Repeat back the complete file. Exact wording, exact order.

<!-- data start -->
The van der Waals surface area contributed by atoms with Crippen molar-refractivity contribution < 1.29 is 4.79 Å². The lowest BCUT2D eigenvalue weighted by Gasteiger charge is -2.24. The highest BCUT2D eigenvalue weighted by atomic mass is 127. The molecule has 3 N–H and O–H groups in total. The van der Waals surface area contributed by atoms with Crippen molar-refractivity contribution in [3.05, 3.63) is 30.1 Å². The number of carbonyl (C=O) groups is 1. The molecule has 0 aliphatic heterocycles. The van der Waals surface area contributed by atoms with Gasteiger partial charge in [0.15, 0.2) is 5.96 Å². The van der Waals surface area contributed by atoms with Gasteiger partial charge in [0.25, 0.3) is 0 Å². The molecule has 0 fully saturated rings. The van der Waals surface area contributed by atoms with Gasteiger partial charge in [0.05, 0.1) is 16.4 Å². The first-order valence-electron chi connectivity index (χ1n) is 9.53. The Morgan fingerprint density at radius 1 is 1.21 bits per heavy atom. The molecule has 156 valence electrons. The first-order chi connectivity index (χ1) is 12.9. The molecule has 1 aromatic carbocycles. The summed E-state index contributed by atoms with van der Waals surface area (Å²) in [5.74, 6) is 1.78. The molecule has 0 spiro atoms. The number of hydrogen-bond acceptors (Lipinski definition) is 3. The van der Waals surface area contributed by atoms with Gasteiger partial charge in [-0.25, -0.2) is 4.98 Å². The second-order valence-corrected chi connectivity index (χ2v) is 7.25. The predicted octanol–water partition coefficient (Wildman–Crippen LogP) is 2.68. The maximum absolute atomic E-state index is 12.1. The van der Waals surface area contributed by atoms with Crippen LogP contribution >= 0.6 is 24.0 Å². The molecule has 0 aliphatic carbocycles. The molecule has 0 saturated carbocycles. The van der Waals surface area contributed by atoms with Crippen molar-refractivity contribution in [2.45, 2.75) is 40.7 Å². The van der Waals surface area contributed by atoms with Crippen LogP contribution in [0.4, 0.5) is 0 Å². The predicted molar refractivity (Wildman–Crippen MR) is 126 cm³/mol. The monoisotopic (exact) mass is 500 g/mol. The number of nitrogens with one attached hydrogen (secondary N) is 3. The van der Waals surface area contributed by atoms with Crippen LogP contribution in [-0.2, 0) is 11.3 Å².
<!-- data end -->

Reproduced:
The van der Waals surface area contributed by atoms with Crippen molar-refractivity contribution < 1.29 is 4.79 Å². The lowest BCUT2D eigenvalue weighted by Gasteiger charge is -2.24. The highest BCUT2D eigenvalue weighted by atomic mass is 127. The molecule has 3 N–H and O–H groups in total. The van der Waals surface area contributed by atoms with Crippen molar-refractivity contribution in [3.05, 3.63) is 30.1 Å². The number of carbonyl (C=O) groups is 1. The molecule has 0 aliphatic heterocycles. The van der Waals surface area contributed by atoms with Gasteiger partial charge in [0.15, 0.2) is 5.96 Å². The van der Waals surface area contributed by atoms with Gasteiger partial charge in [0.25, 0.3) is 0 Å². The molecule has 0 fully saturated rings. The van der Waals surface area contributed by atoms with Gasteiger partial charge in [0.05, 0.1) is 16.4 Å². The first-order valence-electron chi connectivity index (χ1n) is 9.53. The Morgan fingerprint density at radius 1 is 1.21 bits per heavy atom. The molecule has 156 valence electrons. The first-order chi connectivity index (χ1) is 12.9. The molecule has 1 aromatic carbocycles. The summed E-state index contributed by atoms with van der Waals surface area (Å²) in [5.74, 6) is 1.78. The molecule has 0 spiro atoms. The number of hydrogen-bond acceptors (Lipinski definition) is 3. The van der Waals surface area contributed by atoms with Gasteiger partial charge in [-0.25, -0.2) is 4.98 Å². The second-order valence-corrected chi connectivity index (χ2v) is 7.25. The predicted octanol–water partition coefficient (Wildman–Crippen LogP) is 2.68. The maximum absolute atomic E-state index is 12.1. The van der Waals surface area contributed by atoms with Crippen LogP contribution >= 0.6 is 24.0 Å². The molecule has 0 aliphatic carbocycles. The molecule has 0 saturated carbocycles. The van der Waals surface area contributed by atoms with Crippen molar-refractivity contribution in [2.45, 2.75) is 40.7 Å². The van der Waals surface area contributed by atoms with Crippen LogP contribution in [0.4, 0.5) is 0 Å². The predicted molar refractivity (Wildman–Crippen MR) is 126 cm³/mol. The monoisotopic (exact) mass is 500 g/mol. The number of nitrogens with one attached hydrogen (secondary N) is 3. The van der Waals surface area contributed by atoms with Crippen LogP contribution in [-0.2, 0) is 11.3 Å².